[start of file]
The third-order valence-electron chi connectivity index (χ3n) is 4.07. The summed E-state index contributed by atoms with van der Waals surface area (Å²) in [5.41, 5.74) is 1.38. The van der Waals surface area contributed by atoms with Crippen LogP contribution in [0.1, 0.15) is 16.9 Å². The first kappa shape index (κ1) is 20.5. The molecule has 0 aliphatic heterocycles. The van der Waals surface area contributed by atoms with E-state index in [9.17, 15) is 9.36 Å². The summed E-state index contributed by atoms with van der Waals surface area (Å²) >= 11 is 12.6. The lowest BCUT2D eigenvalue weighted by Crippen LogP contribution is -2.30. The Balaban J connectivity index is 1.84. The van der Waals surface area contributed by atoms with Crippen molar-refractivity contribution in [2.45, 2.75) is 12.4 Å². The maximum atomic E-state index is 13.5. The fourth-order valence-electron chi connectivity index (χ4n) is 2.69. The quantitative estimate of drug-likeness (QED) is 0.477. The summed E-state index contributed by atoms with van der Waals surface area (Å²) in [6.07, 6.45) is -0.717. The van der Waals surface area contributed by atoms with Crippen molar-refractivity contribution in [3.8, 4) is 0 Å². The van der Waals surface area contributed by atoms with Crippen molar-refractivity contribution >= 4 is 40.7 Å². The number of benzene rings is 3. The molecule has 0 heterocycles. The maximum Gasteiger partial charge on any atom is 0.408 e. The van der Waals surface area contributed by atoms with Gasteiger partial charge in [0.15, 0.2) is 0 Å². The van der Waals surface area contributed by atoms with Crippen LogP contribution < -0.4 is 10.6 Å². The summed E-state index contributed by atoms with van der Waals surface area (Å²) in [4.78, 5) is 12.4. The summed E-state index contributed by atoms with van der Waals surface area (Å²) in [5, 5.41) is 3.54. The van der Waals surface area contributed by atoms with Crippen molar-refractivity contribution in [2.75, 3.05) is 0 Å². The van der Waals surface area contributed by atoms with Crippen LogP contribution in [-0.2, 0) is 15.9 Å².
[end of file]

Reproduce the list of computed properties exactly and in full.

The third-order valence-electron chi connectivity index (χ3n) is 4.07. The summed E-state index contributed by atoms with van der Waals surface area (Å²) in [5.41, 5.74) is 1.38. The van der Waals surface area contributed by atoms with Crippen LogP contribution in [0.1, 0.15) is 16.9 Å². The first kappa shape index (κ1) is 20.5. The molecule has 0 aliphatic heterocycles. The van der Waals surface area contributed by atoms with E-state index in [9.17, 15) is 9.36 Å². The summed E-state index contributed by atoms with van der Waals surface area (Å²) >= 11 is 12.6. The lowest BCUT2D eigenvalue weighted by Crippen LogP contribution is -2.30. The Balaban J connectivity index is 1.84. The van der Waals surface area contributed by atoms with Crippen molar-refractivity contribution in [2.45, 2.75) is 12.4 Å². The maximum atomic E-state index is 13.5. The fourth-order valence-electron chi connectivity index (χ4n) is 2.69. The quantitative estimate of drug-likeness (QED) is 0.477. The summed E-state index contributed by atoms with van der Waals surface area (Å²) in [6.07, 6.45) is -0.717. The van der Waals surface area contributed by atoms with Crippen molar-refractivity contribution in [3.8, 4) is 0 Å². The van der Waals surface area contributed by atoms with Crippen molar-refractivity contribution >= 4 is 40.7 Å². The number of benzene rings is 3. The molecule has 0 heterocycles. The maximum Gasteiger partial charge on any atom is 0.408 e. The van der Waals surface area contributed by atoms with Gasteiger partial charge in [0.15, 0.2) is 0 Å². The van der Waals surface area contributed by atoms with Crippen LogP contribution < -0.4 is 10.6 Å². The summed E-state index contributed by atoms with van der Waals surface area (Å²) in [4.78, 5) is 12.4. The summed E-state index contributed by atoms with van der Waals surface area (Å²) in [5, 5.41) is 3.54. The van der Waals surface area contributed by atoms with Crippen molar-refractivity contribution in [2.75, 3.05) is 0 Å². The van der Waals surface area contributed by atoms with Crippen LogP contribution in [-0.2, 0) is 15.9 Å².